Olivia Silver is a writer and a PR professional. She also has breast cancer. Last May, she was diagnosed with the disease, and soon after, she started writing about it. In this new column, each week, Olivia will take a look at another surprising aspect of living life while being treated for breast cancer as a 30-something.
I’m not the first person in the world to get breast cancer. But it never occurred it would happen to me. It’s always someone else.
I planned out my whole summer. I was going to get in shape by training for a half marathon. I was going to take walks to Lake Michigan. I was going to enjoy the new neighborhood that we moved to last October.
I don’t know what compelled me to check my breasts, but I thought that I should probably start doing self-examinations. It may be have been a sign in my doctor’s office when I had my annual check-up. I’m not sure. But in the shower one day in May I felt my breasts and realized that one was thicker than the other. Thicker seems like such a weird adjective, but it felt like I had a stronger muscle in one breast. I was working out more with weights so maybe that impacted my breasts?
I went to my regular doctor. I remember waiting for her to come into the exam room to check me out. The wait was excruciating. I almost got up several times to leave because I didn’t want to be any later for work. But I stayed and she examined me. She told me she wanted me to get a second opinion and see a particular breast surgeon. If I couldn’t get an appointment with this doctor, then I should make an appointment with one of her colleagues. I went back to work and called the breast surgeon’s office and she happened to have an opening. All along I never expected anything. I was going through the motions.
But then I go to the breast surgeon and she examines me.
She says she doesn’t like what she feels and wants me to get a mammogram and ultrasound. I tell her that I’ll make those appointments another day because I should really get back to work. And she declares that I’m not going anywhere and am getting those tests immediately. What I thought would be an hour-long appointment turned into five hours. Throughout the day I told my husband to not come to the doctor’s office because it’s nothing—still not believing what’s happening. I’m 36 and women my age don’t get this.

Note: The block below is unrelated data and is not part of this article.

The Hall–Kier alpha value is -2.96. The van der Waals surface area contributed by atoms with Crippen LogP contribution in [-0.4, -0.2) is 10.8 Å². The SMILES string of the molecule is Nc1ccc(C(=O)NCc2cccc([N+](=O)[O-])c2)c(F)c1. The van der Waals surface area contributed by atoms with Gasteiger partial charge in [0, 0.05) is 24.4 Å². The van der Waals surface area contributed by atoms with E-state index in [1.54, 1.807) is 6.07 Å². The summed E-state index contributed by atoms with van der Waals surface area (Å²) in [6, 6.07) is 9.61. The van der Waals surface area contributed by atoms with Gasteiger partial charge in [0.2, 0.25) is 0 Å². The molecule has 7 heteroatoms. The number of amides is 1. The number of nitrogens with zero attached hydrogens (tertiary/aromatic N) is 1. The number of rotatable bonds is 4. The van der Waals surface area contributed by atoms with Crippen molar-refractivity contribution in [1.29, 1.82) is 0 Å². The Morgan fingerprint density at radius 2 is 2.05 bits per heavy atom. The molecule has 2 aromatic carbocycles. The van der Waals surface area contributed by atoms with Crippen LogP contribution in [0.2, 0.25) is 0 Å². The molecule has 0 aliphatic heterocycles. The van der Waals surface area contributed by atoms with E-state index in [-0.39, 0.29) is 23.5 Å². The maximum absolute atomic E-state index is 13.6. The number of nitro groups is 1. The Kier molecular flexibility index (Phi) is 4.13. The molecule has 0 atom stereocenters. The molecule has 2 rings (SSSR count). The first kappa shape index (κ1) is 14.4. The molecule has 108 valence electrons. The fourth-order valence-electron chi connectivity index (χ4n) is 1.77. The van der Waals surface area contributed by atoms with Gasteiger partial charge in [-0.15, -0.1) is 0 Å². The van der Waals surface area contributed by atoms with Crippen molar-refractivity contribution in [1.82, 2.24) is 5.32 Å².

At one point the medical staff tells me I’m going to get a biopsy. I didn’t know what that was, but it is painful. I start to get scared and even more scared when the doctor doing the biopsy tells me that even though we have to wait for the results, he is almost certain it’s breast cancer. Instantly, I start crying in a really emotional, un-pretty kind of way.
Today, my days are filled with feeling tired due in large part to my every other Thursday chemo appointment. I’ll have eight of those appointments and am currently on number five. But I still work full-time and keep as active as I can.
I lost my hair, which at the time, seemed extremely depressing because I loved my hair and I worked hard to find my unique style. But I now wear a uniquely bald style, which turned out to be not as bad as I thought. I haven’t fully gotten used to wearing my wig, but I wear scarves on weekends and taught myself how to tie all of these different looks.
My taste buds changed. Things like beer and almonds taste awful so they are no longer a part of my diet. But I’ve also experienced wonderful kindness from my friends and loved ones. My prior employer created a food calendar and a different person brings me a different meal each day. The outpouring on Facebook has been so great that it warms my heart. Some friends send me quick “thinking of you” texts and others send these little care packages to remind me that they care. I’ve started writing again, which has been so wonderful. I didn’t realize how much I missed it and how therapeutic it could be.
But there are days when I’m so tired that all I can do is watch television in the evening and fall asleep on the couch. I sometimes toss and turn at night and experience hot and cold sweats—a symptom of the chemo. And there are also days when I cry. In part, I cry because I feel like the meter is about to expire and I haven’t accomplished all my dreams yet. I also can’t imagine saying good-bye to my husband. He’s my best friend and the person I’ve known for almost 20 years. We’ve been married for 11 years and I’m not ready to let him go. In college we used to talk about sitting in rocking chairs on a porch growing old together. I don’t want him doing that without me.
I have been so naive to think that I had forever to make things happen. But if cancer can be a blessing in any way then it has given me a wake-up call to seize the day, appreciate life and those around me more and stop talking about dreams and instead make them happen.
This blog will share different things I’m learning on this journey, as well as shed light on what life is like to be a woman under 40 with breast cancer. I hope my story will inspire you to try something new and appreciate life even more.
[Image via iStock]